Join Bridge Winners
All comments by Adam Parrish
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What I think is most important is that you promise a control in your doubleton (or tripleton). Otherwise partner can be faced with an impossible guess.
Jan. 26
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Even when it tries to do something right, the WBF just can't help bungling it, can it? Why do we recognize their authority and give them any money and go to the sham tournaments they hold? REVOLUTION!
Jan. 25
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A no-brainer. Congrats!
Jan. 22
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Not being able to select number of beds is really unacceptable. The availability thing is stupid and unacceptable, but how am I supposed to plan my stay with a roommate if they won't guarantee me two beds? Why would I want to book through this system?

Seeing as we run three very large “conferences” a year, and that's arguably the most important thing the organization does, having an in-house staff to manage these events seems warranted and ultimately cost effective. The third-party housing model has proved much too problematic. Planning conferences – choosing sites, negotiating with hotels, helping attendees when they have issues – is a serious skill, and we need someone (more likely a team) with significant experience dedicated to this full time. As much as anything, the ACBL is in the business of destination travel experiences; we should act like it.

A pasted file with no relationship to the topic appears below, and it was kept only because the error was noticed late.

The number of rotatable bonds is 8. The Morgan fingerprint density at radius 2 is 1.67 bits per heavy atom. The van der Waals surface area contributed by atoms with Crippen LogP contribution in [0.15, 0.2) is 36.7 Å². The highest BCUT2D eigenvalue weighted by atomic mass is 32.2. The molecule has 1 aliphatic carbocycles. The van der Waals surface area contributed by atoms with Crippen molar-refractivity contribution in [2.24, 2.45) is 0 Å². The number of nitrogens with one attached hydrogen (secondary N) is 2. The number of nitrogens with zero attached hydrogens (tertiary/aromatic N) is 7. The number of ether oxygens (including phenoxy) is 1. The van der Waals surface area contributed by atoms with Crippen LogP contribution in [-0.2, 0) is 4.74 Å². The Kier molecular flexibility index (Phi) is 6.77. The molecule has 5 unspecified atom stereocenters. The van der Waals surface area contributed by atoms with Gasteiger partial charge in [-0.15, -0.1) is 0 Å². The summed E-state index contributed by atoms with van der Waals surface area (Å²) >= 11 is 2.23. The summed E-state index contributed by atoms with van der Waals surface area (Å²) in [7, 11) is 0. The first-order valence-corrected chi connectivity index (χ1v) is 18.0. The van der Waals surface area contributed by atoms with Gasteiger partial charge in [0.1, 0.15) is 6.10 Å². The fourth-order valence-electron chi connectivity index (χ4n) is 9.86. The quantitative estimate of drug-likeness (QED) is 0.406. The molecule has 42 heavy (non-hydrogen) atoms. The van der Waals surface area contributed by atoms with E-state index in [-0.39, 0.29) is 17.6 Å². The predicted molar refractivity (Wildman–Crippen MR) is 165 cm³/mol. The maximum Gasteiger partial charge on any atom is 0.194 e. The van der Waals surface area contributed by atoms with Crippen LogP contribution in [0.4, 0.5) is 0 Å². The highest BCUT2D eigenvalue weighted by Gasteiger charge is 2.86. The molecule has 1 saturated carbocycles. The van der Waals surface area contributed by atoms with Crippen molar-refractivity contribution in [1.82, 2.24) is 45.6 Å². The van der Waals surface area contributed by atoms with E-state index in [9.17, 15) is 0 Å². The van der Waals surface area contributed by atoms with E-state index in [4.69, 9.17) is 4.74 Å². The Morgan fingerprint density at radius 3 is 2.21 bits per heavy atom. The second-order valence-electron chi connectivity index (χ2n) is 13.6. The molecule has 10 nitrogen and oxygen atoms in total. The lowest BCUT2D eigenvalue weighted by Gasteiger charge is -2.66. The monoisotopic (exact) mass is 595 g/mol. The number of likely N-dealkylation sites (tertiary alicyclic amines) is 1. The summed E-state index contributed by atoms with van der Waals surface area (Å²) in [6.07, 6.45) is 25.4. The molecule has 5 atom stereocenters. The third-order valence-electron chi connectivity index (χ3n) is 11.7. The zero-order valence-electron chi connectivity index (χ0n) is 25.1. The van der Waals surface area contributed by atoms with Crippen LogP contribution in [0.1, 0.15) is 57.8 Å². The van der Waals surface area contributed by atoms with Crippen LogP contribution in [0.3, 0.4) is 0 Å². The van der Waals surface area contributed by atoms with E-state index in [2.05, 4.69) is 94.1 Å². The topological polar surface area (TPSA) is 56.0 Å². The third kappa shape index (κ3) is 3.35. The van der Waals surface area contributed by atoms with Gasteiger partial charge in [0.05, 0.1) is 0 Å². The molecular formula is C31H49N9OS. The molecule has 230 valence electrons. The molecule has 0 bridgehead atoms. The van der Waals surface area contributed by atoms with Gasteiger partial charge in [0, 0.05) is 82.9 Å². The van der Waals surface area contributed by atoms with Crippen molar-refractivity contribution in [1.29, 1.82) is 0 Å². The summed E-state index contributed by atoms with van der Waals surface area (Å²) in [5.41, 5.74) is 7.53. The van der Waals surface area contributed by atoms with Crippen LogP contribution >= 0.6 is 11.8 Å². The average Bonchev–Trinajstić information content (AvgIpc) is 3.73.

Jan. 17
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For a TD in a 199er game or something, absolutely, educate educate educate. If someone is at the point that they're playing against Debbie, certainly they should know better, and I don't think the TD should stop the game to give what might be seen as a very condescending lesson. If the TD really thinks the player doesn't understand, coming up to them at a break and asking, “Do you understand my ruling?” seems appropriate. This also has the advantage of giving time for tempers to cool. But it shouldn't be incumbent upon the director; if a player doesn't understand a ruling, he should take time later to ask. Here, the TD's responsibility is to make sure that the reasoning is clearly explained and the process is not intimidating.
Jan. 17
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Player memo is 100% the way to go. In the short run it will probably not amount to much more than a discussion with the player by the recorder – which is exactly what you want. Unless they are really egregious, individual instances are not subject to disciplinary action. But in the long run, if the player continues to engage in illegal/unethical behavior, there is a record and a case can be brought based on a pattern of behavior.
Jan. 17
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I think “Is this bid forcing?” and “What kind of signal is this?” questions are the most frequent and interesting debates.
Jan. 17